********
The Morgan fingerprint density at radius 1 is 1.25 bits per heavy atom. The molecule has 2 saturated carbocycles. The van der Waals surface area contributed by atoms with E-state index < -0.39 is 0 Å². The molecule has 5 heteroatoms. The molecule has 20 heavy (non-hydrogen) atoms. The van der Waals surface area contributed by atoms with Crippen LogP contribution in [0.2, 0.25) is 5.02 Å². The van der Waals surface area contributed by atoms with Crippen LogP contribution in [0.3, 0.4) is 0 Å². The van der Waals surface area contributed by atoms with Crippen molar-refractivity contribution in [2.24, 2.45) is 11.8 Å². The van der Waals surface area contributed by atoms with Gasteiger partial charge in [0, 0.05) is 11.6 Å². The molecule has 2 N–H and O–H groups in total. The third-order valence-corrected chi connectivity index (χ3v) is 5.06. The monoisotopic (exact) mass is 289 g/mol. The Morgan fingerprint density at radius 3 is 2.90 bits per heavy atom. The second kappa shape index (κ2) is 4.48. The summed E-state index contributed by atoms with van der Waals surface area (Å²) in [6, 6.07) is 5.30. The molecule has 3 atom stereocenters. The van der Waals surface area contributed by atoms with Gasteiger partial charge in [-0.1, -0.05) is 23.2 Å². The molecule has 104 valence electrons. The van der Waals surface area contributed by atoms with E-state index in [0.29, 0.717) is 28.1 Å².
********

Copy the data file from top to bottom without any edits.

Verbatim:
The Morgan fingerprint density at radius 1 is 1.25 bits per heavy atom. The molecule has 2 saturated carbocycles. The van der Waals surface area contributed by atoms with E-state index < -0.39 is 0 Å². The molecule has 5 heteroatoms. The molecule has 20 heavy (non-hydrogen) atoms. The van der Waals surface area contributed by atoms with Crippen LogP contribution in [0.2, 0.25) is 5.02 Å². The van der Waals surface area contributed by atoms with Crippen LogP contribution in [0.3, 0.4) is 0 Å². The van der Waals surface area contributed by atoms with Crippen molar-refractivity contribution in [2.24, 2.45) is 11.8 Å². The van der Waals surface area contributed by atoms with Gasteiger partial charge in [0, 0.05) is 11.6 Å². The molecule has 2 N–H and O–H groups in total. The third-order valence-corrected chi connectivity index (χ3v) is 5.06. The monoisotopic (exact) mass is 289 g/mol. The Morgan fingerprint density at radius 3 is 2.90 bits per heavy atom. The second kappa shape index (κ2) is 4.48. The summed E-state index contributed by atoms with van der Waals surface area (Å²) in [6, 6.07) is 5.30. The molecule has 3 atom stereocenters. The van der Waals surface area contributed by atoms with Gasteiger partial charge in [-0.1, -0.05) is 23.2 Å². The molecule has 104 valence electrons. The van der Waals surface area contributed by atoms with E-state index in [0.29, 0.717) is 28.1 Å².